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The best thing that I could see during my set is a bunch of girls on the dancefloor, gassing each other up

Erin Cobby in conversation with Cesca Ivaldi

In February 2020, shado hosted Build Love, Break Walls, a two-week residency in celebration of LGBT History Month. As part of the exhibition, we spotlighted 12 of London’s LGBTQI+ changemakers. shado’s Managing Editor Erin Cobby sat down with one of these changemakers, Cesca Ivaldi, to find out more.

photography by Stephanie Sian Smith @stephaniesiansmith

On a weekend, you’d normally find host and DJ, Cesca Ivaldi (Lil C), dancing around behind the decks at a party, creating feel good vibes and playing her patented “delightful mix of dancehall and reggaeton”. You’d therefore think that for a DJ who brings that level of confidence and enthusiasm to her sets, lockdown would be a personal kind of hell. However, it seems you’d be mistaken. To some extent, Cesca is actually welcoming this downtime. She explains: “I’m not grateful for this situation, obviously, as loads of people’s health is in jeopardy, but the only upside now is that there’s no parties to go to, so I don’t need an excuse of why I don’t want to go”.

She continues saying that just before the outbreak of COVID-19 she had “this guilt, there were too many things to do, too many parties to be at, I arguably just had too much stuff on”. At the end of last year Cesca decided to ramp things up a notch, go part time at her day job at a record label and dedicate more of her time to broadcasting. Seeing as this manifested in two radio shows, playing countless parties and belonging to not one but two in demand collectives (BBZ London and Prestige Pak), it’s no wonder she’s savouring this break.

“My mum is a pilates guru don, she’s been banging on at me for ages that I should do pilates and she’s finally gotten me into her cult”, she laughs, explaining how she’s been spending part of her time during lockdown. However, it’s not exactly like she’s been taking time off, regimenting her week so that Monday is for listening to all the new music that came out over the weekend, Tuesdays are for meetings and Wednesdays are spent prepping, producing and presenting her weekly radio show on Reprezent with Prestige Pak.

She’s also started some new projects, including creating a dreamy isolation mix for gal-dem. She says that the idea behind the mix was to “have moments that allow you to have a little cry, but also where you can be like ‘fuck it, na, we’re gonna have a lovely little bop and sing and dance around.” It seems that this idea was a success, with many people reaching out and letting her know that they really listened to it. “You can get used to doing these things purely for the sake of doing them, but as a broadcaster, you want people to be listening. Everyone’s always like: ‘you love radio because you love the sound of your own voice’. But that’s not the point. Does a radio show even happen if no one’s listening?” She laughs, “You can tell I’ve been waking up, stretching, then getting lean by 12 o’ clock. I’ve got too much time on my hands and I’m thinking about the deeper questions in life.”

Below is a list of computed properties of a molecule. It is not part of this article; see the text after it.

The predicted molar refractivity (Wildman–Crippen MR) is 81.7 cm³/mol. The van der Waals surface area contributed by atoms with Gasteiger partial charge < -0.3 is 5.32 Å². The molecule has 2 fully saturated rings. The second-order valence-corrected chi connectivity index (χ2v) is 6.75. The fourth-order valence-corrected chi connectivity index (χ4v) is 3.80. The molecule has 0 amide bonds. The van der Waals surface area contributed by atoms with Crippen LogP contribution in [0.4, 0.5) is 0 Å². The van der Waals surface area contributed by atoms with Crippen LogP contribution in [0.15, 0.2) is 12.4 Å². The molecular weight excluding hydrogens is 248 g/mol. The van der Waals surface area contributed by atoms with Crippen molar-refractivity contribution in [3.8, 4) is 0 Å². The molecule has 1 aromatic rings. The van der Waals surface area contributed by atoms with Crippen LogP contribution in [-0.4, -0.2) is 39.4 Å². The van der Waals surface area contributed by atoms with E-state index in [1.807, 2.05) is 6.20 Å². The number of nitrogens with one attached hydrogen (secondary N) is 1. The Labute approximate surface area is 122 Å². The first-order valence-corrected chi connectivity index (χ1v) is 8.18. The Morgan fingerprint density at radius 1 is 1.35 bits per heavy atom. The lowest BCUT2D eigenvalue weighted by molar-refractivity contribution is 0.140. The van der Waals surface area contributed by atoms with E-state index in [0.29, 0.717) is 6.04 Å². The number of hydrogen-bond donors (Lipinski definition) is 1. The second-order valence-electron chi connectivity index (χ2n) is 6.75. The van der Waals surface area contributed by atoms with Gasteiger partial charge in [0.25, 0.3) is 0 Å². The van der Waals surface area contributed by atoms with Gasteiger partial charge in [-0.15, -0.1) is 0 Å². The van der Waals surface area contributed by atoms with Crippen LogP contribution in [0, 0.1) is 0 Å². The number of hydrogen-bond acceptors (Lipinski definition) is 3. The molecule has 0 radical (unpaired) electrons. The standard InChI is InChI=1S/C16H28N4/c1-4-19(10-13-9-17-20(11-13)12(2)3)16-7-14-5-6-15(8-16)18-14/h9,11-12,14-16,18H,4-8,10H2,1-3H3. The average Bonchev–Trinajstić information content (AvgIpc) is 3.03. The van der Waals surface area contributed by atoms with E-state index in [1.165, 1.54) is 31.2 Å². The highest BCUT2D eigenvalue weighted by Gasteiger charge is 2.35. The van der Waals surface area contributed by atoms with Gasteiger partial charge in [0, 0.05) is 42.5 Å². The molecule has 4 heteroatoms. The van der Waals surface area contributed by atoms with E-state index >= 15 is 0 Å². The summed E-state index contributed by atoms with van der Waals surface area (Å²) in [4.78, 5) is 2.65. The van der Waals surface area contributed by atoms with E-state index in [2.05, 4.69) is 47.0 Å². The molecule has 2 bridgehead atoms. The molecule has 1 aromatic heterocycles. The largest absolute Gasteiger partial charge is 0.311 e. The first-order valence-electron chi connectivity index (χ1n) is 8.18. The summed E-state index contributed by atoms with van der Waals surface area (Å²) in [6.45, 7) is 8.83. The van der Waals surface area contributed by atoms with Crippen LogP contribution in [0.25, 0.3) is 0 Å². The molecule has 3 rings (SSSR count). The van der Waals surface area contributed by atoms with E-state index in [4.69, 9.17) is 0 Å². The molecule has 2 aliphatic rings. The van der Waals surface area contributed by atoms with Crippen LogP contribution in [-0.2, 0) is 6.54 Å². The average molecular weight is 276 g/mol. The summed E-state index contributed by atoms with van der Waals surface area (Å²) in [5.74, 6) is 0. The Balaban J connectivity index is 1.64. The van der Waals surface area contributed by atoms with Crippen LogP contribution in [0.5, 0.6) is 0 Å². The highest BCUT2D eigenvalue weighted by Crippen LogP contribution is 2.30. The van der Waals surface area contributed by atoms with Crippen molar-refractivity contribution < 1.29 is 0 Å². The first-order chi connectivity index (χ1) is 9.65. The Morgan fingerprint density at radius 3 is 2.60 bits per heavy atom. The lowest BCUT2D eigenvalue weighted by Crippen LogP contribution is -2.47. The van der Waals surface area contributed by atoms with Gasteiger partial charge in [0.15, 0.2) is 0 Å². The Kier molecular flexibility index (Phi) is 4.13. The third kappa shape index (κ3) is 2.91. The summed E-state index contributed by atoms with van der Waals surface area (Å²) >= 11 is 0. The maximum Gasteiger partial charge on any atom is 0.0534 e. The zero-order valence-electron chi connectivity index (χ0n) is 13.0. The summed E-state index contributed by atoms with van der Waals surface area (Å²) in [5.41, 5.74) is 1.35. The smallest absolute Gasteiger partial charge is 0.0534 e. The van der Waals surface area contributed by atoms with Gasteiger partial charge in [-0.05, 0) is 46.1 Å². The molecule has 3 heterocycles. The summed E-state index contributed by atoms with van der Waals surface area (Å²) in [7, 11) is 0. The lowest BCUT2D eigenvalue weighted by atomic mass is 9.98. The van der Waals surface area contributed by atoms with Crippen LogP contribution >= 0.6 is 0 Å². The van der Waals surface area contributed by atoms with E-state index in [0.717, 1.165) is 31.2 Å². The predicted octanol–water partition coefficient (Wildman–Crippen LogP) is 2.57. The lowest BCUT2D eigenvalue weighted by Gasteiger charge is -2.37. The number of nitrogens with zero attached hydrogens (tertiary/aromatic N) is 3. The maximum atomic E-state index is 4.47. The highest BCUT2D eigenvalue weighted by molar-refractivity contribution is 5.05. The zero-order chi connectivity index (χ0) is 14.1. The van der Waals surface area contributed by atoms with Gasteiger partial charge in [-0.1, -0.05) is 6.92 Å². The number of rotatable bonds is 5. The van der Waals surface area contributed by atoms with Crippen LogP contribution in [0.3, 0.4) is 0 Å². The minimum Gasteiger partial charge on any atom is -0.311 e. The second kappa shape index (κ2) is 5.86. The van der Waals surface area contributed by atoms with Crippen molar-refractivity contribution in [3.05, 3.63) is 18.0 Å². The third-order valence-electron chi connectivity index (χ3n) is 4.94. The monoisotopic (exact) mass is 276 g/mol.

photography by Stephanie Sian Smith

Despite the success of her quarantine projects, this move to solely online isn’t something Cesca’s really used to. She explains that as she’s so “inner”, when Filth, a New Zealand based group which aims to ‘decolonise the dancefloor’, approached her to do a live as part of their online festival, she initially just wanted to send in a pre-recorded mix as she didn’t really understand the concept. “I would never go on a live, I’d get bored in three seconds and switch off, so it was weird getting messages like: ‘I’m watching your live’, I was like: ‘oh cool, … why?’.” However, after some initial weirdness, especially as the timezone change meant performing at a strange hour, she got into it, especially the donate function.“It feels like super camgirl energy, but I’m kinda into it”, she says. I ask her jokingly if the tips prompted her to show a bit of shoulder. “I considered it,” she replies. “Next time I’m gonna be in my panties, fucking giving it all that. Do a bit of sexy dancing.”

Apart from allowing her some breathing space, Cesca also tells me she thinks COVID-19 might afford London nightlife some much needed space also. Although cancelled tours and gigs are proving extremely problematic for many artists and their crews, Cesca admitted, she says it might encourage people to appreciate what they have. “We were teetering on a point where nightlife in London was quite homogenous. People would just say: ‘I’m just going to XOYO, I’m just going to Plan B, (lol RIP), I’m just going to Phonox. Like you’re just going to a place, you’re not going for any particular reason.” She explains that from her experience and that of friends, often pressurised situations create the best scenes. “As people have been restricted they might start having a newfound appreciation for going out. It might breathe a bit of life back into UK nightlife. Encourage people to care about the music they’re seeing rather than just going out for the sake of it, or just to say that they went.”